Hermann Voss

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Christian Heinrich Emil Hermann Voss (October 13, 1894 in Berlin - January 19, 1987 in Hamburg) was a German anatomist. Well known as a medical academic and textbook author he was also notorious for his experiments during the Third Reich.

Early life[edit]

The son of a manor lessee, Voss was born in Berlin but raised in Warnkenhagen and Malchin. He studied variously at Ludwig Maximilian University of Munich, Heidelberg University and the University of Rostock[1] before completing his doctorate in 1919, including a spell away from study in the army during the First World War as an army doctor.[2]

Voss became assistant anatomist at his Rostock alma mater in May 1919.[2] In 1926 he transferred to the University of Leipzig but here found career advancement difficult to come by.[3] Voss joined the Nazi Party in 1937, initially only to help advance his career which he felt was being held back by his lack of involvement in the party.[2] The following year Voss was appointed chief anatomist and associate professor at Leipzig.[3]

Under the Nazis[edit]

Following the establishment of the Reich University of Posen Voss served as director of the anatomy institute. Under Voss experiments on both Jews and Poles became commonplace and indeed Voss became notorious for his anti-Polish sentiment, writing in his diaries that "the Polish people must be eradicated".[4] By this time Voss had become a convinced follower of the Nazi Weltanschauung, with his diaries revealing a strong current of anti-Semitism and anti-communism.[5]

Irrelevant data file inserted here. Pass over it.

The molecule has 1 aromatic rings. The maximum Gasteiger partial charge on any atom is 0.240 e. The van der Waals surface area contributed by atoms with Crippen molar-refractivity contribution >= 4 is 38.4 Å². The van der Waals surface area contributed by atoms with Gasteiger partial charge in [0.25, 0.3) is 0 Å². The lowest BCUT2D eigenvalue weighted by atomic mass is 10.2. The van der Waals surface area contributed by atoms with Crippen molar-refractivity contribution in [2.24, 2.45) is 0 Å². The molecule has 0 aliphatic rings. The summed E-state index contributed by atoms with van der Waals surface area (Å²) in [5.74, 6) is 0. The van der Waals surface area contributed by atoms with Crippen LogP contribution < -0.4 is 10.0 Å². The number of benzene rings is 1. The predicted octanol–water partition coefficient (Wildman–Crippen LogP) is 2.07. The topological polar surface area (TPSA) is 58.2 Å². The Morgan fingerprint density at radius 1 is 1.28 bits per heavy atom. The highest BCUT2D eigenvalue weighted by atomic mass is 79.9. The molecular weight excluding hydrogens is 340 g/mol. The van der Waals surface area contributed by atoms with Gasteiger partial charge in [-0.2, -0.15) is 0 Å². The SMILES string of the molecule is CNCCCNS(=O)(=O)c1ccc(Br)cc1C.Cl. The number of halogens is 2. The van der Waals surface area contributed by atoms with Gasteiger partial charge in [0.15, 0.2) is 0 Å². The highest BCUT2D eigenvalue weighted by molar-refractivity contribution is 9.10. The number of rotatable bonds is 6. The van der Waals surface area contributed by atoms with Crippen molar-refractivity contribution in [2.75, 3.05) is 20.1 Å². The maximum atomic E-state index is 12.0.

Whilst in this role he made a deal with the local Gestapo allowing them to use his incinerators in return for the use of some of the bodies of those executed by hanging or decapitation. Voss also had a sideline selling the skulls and death masks of Jews and Poles, with the Naturhistorisches Museum's curator Josef Wastl being his leading customer for this particular service.[6] Along with colleagues such as Robert Herrlinger Voss undertook preparation work for this trade as soon as the victims had been killed.[4]

Post-war[edit]

Following the war Voss settled in East Germany and was a professor at the University of Jena from 1952 to 1962 and later as a professor emeritus at Greifswald Medical School. His anatomy textbook, popularly known as "Voss und Herrlinger" was published simultaneously in Jena and Stuttgart for almost forty years and seventeen editions and became a standard reference for German medical students, with editions also appearing in Spanish and Polish. He also edited the world renowned journal Anatomischer Anzeiger from 1952 to 1974 and from 1954 to 1980 was director of the equally prestigious Acta Histochemica, the leading journal on delicate tissue studies.[7]

He would subsequently move to West Germany in retirement and died in Hamburg in 1987 at the age of 95.[2]

Personal life[edit]

Voss was married to Eva, who was four years older than him, in 1919. They had one son Hermann junior in November 1919, who demonstrated highly advanced intelligence from an early age but who also suffered from severe physical disabilities. He died of suffocation in 1939. A daughter, Sabine, followed in 1933.[8]

References[edit]

  1. ^ See entries of Hermann Voss in Rostock Matrikelportal
  2. ^ a b c d Götz Aly, Peter Chroust, Christian Pross, Cleansing the Fatherland: Nazi Medicine and Racial Hygiene, JHU Press, 1994, p. 103
  3. ^ a b Ay, Chroust, Pross, Cleansing the Fatherland, p. 104
  4. ^ a b Ernst Klee, Das Personenlexikon zum Dritten Reich. Wer war was vor und nach 1945, Fischer Taschenbuch Verlag, Zweite aktualisierte Auflage, Frankfurt am Main 2005, p. 646
  5. ^ Ay, Chroust, Pross, Cleansing the Fatherland, p. 105
  6. ^ Heather Pringle, The Master Plan: Himmler's Scholars and the Holocaust, Hyperion, 2006, p. 243
  7. ^ Ay, Chroust, Pross, Cleansing the Fatherland, p. 99
  8. ^ Ay, Chroust, Pross, Cleansing the Fatherland, pp. 103-104